Thursday, April 7, 2016


With only a couple of days left before the next ACT administration, what can be done to boost that score?

If a previous score is already... 
IN THE 30s...
   1) avoid silly mistakes.  Read questions carefully and highlight specific information to guide your decisions.
   2) watch your timing.  Don't let a single challenging question slow you down.  Skip it and come back for a second look if time permits at the end of the section.

...25 TO 29...
   1) review previous preparation homework.  You're probably falling for "typical" ACT red herrings.  Identify your personal, common errors and evaluate ways to avoid them.
   2) conquer impending fatigue.  Especially if you start out strong and peter out as the test moves on, try wiggling in your seat, stretch, take deep breaths, adjust your posture, have an appropriate snack during breaks, and stay hydrated with water or sports drinks - no soda pop or coffee, please.  When weariness threatens, use a couple of the available seconds to refresh and dig back in with renewed energy. 

...20 to 24...
   1) focus on accuracy.  You don't need to answer every question in order to climb to the high 20s; you just need a few more CORRECT answers.  There's no penalty for leaving an answer blank, so insure that any work you do is precise.  Default questions that resist solution and mark them for reconsideration if time permits later in the section.
   2) stay focused on answering questions.  Avoid cluttering your mind with unimportant information. Use your pencil to circle or underline vital data, but don't try to remember details from an article or statistics from a math or science problem.  Take each question one step at a time and move on to the next challenge.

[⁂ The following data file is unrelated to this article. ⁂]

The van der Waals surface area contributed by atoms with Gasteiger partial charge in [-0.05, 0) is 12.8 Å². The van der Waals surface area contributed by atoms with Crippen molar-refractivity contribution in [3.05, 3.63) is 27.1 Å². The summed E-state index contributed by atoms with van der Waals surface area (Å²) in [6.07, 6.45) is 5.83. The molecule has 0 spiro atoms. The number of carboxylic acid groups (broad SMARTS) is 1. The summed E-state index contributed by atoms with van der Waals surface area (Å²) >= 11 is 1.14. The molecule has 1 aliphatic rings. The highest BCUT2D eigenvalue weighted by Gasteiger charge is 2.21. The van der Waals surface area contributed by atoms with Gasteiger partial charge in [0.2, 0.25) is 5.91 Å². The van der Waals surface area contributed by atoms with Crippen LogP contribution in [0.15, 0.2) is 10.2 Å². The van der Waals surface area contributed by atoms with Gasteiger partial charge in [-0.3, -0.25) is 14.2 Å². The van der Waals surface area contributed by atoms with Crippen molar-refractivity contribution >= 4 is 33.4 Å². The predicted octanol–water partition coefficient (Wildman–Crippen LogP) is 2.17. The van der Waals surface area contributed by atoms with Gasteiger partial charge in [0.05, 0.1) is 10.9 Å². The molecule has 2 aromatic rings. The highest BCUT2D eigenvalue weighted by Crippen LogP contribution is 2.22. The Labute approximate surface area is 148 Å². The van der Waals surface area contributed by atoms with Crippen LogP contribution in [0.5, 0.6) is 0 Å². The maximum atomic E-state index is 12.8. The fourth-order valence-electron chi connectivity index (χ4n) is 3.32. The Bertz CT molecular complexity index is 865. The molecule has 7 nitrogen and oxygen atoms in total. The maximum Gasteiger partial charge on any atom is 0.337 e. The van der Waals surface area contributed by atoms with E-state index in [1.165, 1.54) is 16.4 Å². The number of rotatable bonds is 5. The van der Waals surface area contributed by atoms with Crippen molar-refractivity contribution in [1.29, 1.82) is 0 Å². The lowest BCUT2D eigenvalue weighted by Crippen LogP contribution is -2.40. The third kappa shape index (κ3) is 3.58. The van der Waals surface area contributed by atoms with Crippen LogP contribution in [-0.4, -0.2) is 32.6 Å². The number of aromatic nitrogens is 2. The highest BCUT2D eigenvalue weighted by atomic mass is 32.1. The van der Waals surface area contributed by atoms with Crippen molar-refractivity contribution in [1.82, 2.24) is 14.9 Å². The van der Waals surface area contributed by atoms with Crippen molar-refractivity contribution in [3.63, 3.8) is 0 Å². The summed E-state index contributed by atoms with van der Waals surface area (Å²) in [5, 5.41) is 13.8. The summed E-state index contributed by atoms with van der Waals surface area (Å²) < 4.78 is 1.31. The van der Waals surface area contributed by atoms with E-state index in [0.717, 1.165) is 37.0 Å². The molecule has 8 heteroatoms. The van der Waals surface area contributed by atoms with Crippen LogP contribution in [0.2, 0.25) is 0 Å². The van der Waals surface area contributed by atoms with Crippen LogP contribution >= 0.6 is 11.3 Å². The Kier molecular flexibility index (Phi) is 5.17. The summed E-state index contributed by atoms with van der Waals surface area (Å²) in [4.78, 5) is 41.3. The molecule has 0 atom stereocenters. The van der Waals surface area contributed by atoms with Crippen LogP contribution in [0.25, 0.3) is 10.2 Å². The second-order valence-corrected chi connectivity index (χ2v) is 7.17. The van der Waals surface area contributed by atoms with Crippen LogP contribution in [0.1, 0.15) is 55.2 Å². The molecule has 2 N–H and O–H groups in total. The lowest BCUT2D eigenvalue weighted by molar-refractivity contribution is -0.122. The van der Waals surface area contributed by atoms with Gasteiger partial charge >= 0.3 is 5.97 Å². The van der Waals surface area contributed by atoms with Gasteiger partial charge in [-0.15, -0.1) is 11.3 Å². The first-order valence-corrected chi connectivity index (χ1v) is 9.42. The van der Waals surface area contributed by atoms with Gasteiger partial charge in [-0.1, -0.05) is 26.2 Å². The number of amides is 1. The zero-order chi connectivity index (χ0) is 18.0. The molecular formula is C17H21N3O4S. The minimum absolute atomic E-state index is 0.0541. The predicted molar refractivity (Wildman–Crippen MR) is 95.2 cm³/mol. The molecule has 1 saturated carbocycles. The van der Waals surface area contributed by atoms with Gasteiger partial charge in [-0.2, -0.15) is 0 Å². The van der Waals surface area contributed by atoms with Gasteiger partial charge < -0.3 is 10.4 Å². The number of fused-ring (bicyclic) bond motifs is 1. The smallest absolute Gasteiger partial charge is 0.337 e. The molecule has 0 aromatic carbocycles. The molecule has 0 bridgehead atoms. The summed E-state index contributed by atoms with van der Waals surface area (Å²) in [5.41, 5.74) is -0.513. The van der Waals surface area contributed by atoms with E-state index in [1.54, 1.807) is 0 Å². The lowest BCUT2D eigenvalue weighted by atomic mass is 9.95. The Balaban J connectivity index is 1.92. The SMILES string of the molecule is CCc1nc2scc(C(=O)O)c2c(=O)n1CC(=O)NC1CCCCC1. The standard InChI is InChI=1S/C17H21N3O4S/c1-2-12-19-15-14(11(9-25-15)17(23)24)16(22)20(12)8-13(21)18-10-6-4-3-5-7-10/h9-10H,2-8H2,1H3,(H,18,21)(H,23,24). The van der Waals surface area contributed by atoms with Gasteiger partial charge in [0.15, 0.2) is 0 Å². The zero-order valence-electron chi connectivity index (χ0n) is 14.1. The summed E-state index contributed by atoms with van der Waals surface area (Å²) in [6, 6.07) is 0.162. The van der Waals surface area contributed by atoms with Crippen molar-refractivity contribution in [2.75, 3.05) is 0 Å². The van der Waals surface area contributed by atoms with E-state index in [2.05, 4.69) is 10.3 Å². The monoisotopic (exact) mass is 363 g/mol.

1) relax.  You're probably undermining your best effort with worry or lack of self confidence.  You can always take the test on a later date, so concentrate on doing what you can right now, at the moment, this time.
   2) keep moving.  Adopt a "point collection" attitude.  If a question is daunting, skip it, mark it ON THE TEST BOOKLET (not the answer sheet) and move on.  If there's time remaining after you've addressed the last question, return to the skipped ones and either reconsider an answer or default it.

     Experts will tell you to get a good night's sleep, eat a healthy breakfast, have your photo id and entrance ticket laid out the night before, be on time, have several pencils (and a WHITE eraser), and fresh batteries in your calculator.  Some of my friends recommend yoga or other relaxation exercises and 'envisioning success.'  
     Personally, I favor a 'get in the groove' approach.  Before the English section, I think about the routine grammar rules I expect to see, like its-it's, subject-verb agreement, punctuation between sentences.  In Math, I anticipate operations on fractions, mean-median-mode, properties of quadrilaterals and similar basics in the first half of the section.  For Reading, I'm prepared to identify relationships in the Fiction essay and will look for nouns to research in the Non-fiction articles.  When Science Reasoning is the upcoming section, I plan to focus on the axes in graphs and the headings in charts.
     Whatever your preferred strategy, keep in mind that this is just one test out of the hundreds you'll take in your lifetime.  This one is not the most important, nor is this your 'last chance.'  Prepare beforehand and CELEBRATE WHEN IT'S OVER.  Good Luck!

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